• Install minikube on an Apple Sillicon without Docker Desktop

    4 min read

    minikube docker colima apple M1 arm64 apple sillicon

    If you try to install minikube on an Apple Sillicon (such as Apple M1, M2...) you will face that some hypervisors doesn't support arm64 yet. Using Docker Destop, on the other hand, has recently changed it's license so it might not be suitable to you

    $ minikube start
    😄  minikube v1.26.1 on Darwin 12.5.1 (arm64)  Automatically selected the parallels driver. Other choices: ssh, qemu2 (experimental)
      Exiting due to DRV_UNSUPPORTED_OS: The driver 'parallels' is not supported on darwin/arm64
    $ minikube start --driver docker
    😄  minikube v1.26.1 on Darwin 12.5.1 (arm64)  Using the docker driver based on user configuration
    💣  Exiting due to PROVIDER_DOCKER_NOT_RUNNING: "docker version --format -" exit status 1: Cannot connect to the Docker daemon at unix:///Users/jordiprats/.rd/docker.sock. Is the docker daemon running?
    💡  Suggestion: Start the Docker service
    📘  Documentation: https://minikube.sigs.k8s.io/docs/drivers/docker/

    There are several alternatives to Docker Desktop but the one that I found more convenient and easier to install is Colima


  • Connect via ssh to a minikube node

    3 min read

    minikube ssh connect node

    minikube is a great tool for testing: For some activities we might need to access via ssh to the kubernetes nodes, minikube even provides a command to do it so we don't even have to break a sweat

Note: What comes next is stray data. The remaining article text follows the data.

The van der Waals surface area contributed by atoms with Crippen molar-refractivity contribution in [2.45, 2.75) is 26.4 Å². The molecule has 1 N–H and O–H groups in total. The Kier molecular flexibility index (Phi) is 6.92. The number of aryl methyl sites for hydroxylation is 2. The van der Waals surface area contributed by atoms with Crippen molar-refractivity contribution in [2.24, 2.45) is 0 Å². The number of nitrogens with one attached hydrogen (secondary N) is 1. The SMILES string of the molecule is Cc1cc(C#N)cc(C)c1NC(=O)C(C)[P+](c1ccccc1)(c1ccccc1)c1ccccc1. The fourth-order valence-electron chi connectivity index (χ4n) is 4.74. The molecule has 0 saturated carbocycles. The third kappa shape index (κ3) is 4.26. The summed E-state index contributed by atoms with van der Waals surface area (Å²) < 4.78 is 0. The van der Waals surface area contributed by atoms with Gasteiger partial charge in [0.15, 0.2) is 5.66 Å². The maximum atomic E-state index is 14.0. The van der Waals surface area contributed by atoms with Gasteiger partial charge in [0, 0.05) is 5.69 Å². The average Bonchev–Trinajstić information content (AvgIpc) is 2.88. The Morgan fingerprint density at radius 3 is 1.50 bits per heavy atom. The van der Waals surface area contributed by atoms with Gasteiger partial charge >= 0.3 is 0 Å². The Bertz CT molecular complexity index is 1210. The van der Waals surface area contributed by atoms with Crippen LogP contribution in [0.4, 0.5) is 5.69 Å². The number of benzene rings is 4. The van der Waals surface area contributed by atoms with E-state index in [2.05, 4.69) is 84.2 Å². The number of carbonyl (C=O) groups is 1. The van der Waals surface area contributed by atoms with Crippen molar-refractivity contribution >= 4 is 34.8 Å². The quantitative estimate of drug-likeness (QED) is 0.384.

• Run multiple multiple clusters with minikube

    3 min read

    minikube multiple clusters profile

    Whenever we need to test something on a Kubernetes clusters one of the easier (and cheaper) option is test it out using minikube. However, how do we test a feature that require multiple clusters?


  • List all the images a minikube is using

    2 min read

    minikube images

    Running applications on minikube is a great test bed, but it can get messy pretty easily. That's specially true if there are several people messing with it.

    It might be useful to retrieve all the images we are using to run the services. For this we can either describe all the Pods on all the Namespaces or check that the minikube image ls command


  • How to mount a host directory on minikube

    2 min read

    minikube mount host directory

    To be able to test Kubernetes applications, minikube is a great tool: You can create an ephemeral Kubernetes cluster to test whatever is needed and delete it as easily as it was created. Futhermore, since it can use your computer's resources you won't get billed as you would if you'd choose to use a cloud provider.

    Another advantage is that we can make available local directories to the cluster using minikube mount



From pet to cattle
Treat your kubernetes clusters like cattle, not pets